Microsoft Denies Windows 7 Has NSA Backdoor

Earlier this week we learned that the National Security Agency (NSA) has been working with Microsoft to improve the security measures of Windows 7.

"Working in partnership with Microsoft and (the Department of Defense), NSA leveraged our unique expertise and operational knowledge of system threats and vulnerabilities to enhance Microsoft's operating system security guide without constraining the user's ability to perform their everyday tasks," said Richard Schaeffer, the NSA's Information Assurance Director. "All this was done in coordination with the product release, not months or years later in the product cycle."

This cooperation by the two bodies led some to theorize that the NSA and Microsoft may have somehow built a backdoor into Windows 7.

Marc Rotenberg, the executive director of the Electronics Privacy Information Center (EPIC), expressed his concern as the NSA has an interest in surveillance as as a part of its efforts in security.

"The key problem is that NSA has a dual mission, COMPUSEC, computer security, now called cyber security, and SIGINT, signals intelligence, in other words surveillance," Rotenberg said in an e-mail.

Microsoft quickly responded to such concerns.

"Microsoft has not and will not put 'backdoors' into Windows," a company spokeswoman said to Computerworld. "The work being discussed here is purely in conjunction with our Security Compliance Management Toolkit."

Of course, that's the expected response and conspiracy theorists won't likely be set easy with just that statement.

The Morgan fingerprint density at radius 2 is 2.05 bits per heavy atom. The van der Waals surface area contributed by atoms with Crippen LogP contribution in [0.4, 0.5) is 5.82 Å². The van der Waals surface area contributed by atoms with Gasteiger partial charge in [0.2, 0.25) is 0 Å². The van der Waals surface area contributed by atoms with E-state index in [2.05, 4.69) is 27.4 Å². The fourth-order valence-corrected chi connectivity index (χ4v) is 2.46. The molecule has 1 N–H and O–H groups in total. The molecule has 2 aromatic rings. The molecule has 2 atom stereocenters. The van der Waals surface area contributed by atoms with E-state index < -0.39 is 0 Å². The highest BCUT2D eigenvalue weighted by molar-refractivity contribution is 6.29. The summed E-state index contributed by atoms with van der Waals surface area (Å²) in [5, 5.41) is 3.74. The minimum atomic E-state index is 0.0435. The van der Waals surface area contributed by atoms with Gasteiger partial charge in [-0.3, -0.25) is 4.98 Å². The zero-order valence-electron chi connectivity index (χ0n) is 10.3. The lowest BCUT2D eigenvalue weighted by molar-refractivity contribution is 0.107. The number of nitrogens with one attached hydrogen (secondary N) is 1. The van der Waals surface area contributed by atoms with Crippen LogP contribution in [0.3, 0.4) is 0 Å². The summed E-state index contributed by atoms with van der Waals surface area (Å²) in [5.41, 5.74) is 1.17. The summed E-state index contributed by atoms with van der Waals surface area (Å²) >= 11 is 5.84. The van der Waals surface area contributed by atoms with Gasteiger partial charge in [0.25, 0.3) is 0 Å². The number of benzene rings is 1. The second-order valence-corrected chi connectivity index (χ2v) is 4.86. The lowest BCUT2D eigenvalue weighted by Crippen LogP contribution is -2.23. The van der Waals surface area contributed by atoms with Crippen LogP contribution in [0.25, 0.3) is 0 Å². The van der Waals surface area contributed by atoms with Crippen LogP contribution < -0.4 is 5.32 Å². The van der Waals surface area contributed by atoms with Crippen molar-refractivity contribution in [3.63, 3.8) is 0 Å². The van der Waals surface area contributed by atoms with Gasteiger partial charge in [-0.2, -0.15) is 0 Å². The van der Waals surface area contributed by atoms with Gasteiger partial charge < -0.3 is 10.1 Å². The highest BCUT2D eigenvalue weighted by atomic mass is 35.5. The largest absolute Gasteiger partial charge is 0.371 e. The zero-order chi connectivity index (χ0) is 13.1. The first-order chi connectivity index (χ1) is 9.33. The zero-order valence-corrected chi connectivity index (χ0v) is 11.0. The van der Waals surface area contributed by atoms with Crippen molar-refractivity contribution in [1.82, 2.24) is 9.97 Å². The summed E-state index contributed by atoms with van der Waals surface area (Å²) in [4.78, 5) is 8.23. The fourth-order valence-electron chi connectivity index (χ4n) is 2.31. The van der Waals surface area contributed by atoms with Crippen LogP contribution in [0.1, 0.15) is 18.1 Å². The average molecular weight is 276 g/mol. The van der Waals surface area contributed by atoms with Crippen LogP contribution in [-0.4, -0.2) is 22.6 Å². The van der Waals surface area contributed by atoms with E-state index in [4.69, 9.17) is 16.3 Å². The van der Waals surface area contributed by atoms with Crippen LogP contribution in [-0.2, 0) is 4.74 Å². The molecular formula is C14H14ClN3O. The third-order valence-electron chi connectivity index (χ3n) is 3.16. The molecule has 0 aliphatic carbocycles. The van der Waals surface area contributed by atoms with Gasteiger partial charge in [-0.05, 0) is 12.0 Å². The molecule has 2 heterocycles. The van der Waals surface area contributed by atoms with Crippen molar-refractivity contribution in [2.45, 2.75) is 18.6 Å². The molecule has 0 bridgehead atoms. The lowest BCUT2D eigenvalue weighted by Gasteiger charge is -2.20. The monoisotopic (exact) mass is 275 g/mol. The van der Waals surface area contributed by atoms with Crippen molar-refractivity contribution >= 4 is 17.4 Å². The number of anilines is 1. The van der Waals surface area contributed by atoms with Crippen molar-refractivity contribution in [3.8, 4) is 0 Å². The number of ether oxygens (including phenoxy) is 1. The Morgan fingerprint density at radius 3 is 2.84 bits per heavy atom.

"The key point is that the NSA is not the right agency to promote computer security in the private sector," Rotenberg argued. "The risks to end users are real -- the original NSA key escrow proposal, 'Clipper,' was a terrible idea -- and there is too little transparency about these arrangements."

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  • hixbot
    hakestermanIf your not doing anything majorly wrong you have nothing to worry about.

    This is exactly the attitude that will turn your free country into a controlled state.
    "Only those who break laws need to worry about surveillance". That is so wrong! What happens IF the gov't one day pushes an unjust law (there are arguably many of those right now). If the state has complete surveillance (which you want), and you break that unjust law, you'll go to jail or worse. Society can't allow their privacy and freedoms to be taken away for paranoia of an overblown threat (terrorism, crime, etc). You can't allow your freedoms to be taken so easily under the ruse of national security. Do you know for sure you nation is insecure? Could it be that the media/gov't and private security companies would use your fears to take your freedoms unchallenged?!

    It's true that only criminals have anything to fear from surveillance, but what happens when the definition of, criminal, changes? Do you agree with every law?
    39
  • El_Capitan
    I want the government to have access to my e-mail, bank accounts, telephone conversations, and record on camera my every move. Wait, they do! I feel so safe.

    Hey, how come there's a video of me jacking off on youtube?
    22
  • djackson_dba
    lashtonwhat the fuck does the NSA know about secuirtym hald the 13 year olds here know more


    I can tell you that the NSA has some of the best toys and minds in the business. They even have spellcheck!
    20
  • Other Comments
  • lenell86
    Enemy of the State
    3
  • hakesterman
    Alot of Huppla about nothing. If this helps the FBI catch future terrorists i'm all for it, if your not doing anything majorly wrong you have nothing to worry about. IF your steeling money with your PC or useing it for terrorism activitys than maybe it's not for you. If Microsoft is telling the truth which i think they are, than it's win win for all except the hackers.
    -27
  • jellico
    I wouldn't worry so much about Microsoft announcing a collaboration with the NSAs COMPUSEC group. I would be more concerned if there were reports from, "employees speaking on condition of anonymity" about collaboration with the NSA that the company officially denied.

    Besides which, if you're really worried, you can always install a 3rd party, whole disk encryption like TrueCrypt or PGP.
    1